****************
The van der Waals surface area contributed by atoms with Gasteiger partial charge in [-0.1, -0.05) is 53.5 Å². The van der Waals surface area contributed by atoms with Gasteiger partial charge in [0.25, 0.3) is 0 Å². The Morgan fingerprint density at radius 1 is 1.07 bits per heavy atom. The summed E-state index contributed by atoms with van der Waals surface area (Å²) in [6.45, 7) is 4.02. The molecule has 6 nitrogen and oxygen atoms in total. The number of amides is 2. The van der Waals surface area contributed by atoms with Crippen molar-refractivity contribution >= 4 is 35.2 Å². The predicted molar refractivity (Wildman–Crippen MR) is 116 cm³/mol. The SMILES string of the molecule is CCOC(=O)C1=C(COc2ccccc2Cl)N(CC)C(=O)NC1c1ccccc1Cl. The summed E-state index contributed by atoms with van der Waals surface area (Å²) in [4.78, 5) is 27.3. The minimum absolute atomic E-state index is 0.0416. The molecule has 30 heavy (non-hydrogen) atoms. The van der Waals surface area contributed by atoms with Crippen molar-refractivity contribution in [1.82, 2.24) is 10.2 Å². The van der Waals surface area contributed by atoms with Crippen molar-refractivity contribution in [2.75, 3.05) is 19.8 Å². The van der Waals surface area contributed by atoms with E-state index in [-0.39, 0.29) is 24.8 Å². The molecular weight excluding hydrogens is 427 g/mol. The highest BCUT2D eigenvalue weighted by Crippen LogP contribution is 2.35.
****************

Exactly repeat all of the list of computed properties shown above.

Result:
The van der Waals surface area contributed by atoms with Gasteiger partial charge in [-0.1, -0.05) is 53.5 Å². The van der Waals surface area contributed by atoms with Gasteiger partial charge in [0.25, 0.3) is 0 Å². The Morgan fingerprint density at radius 1 is 1.07 bits per heavy atom. The summed E-state index contributed by atoms with van der Waals surface area (Å²) in [6.45, 7) is 4.02. The molecule has 6 nitrogen and oxygen atoms in total. The number of amides is 2. The van der Waals surface area contributed by atoms with Crippen molar-refractivity contribution >= 4 is 35.2 Å². The predicted molar refractivity (Wildman–Crippen MR) is 116 cm³/mol. The SMILES string of the molecule is CCOC(=O)C1=C(COc2ccccc2Cl)N(CC)C(=O)NC1c1ccccc1Cl. The summed E-state index contributed by atoms with van der Waals surface area (Å²) in [4.78, 5) is 27.3. The minimum absolute atomic E-state index is 0.0416. The molecule has 30 heavy (non-hydrogen) atoms. The van der Waals surface area contributed by atoms with Crippen molar-refractivity contribution in [1.82, 2.24) is 10.2 Å². The van der Waals surface area contributed by atoms with Crippen molar-refractivity contribution in [2.75, 3.05) is 19.8 Å². The van der Waals surface area contributed by atoms with E-state index in [-0.39, 0.29) is 24.8 Å². The molecular weight excluding hydrogens is 427 g/mol. The highest BCUT2D eigenvalue weighted by Crippen LogP contribution is 2.35.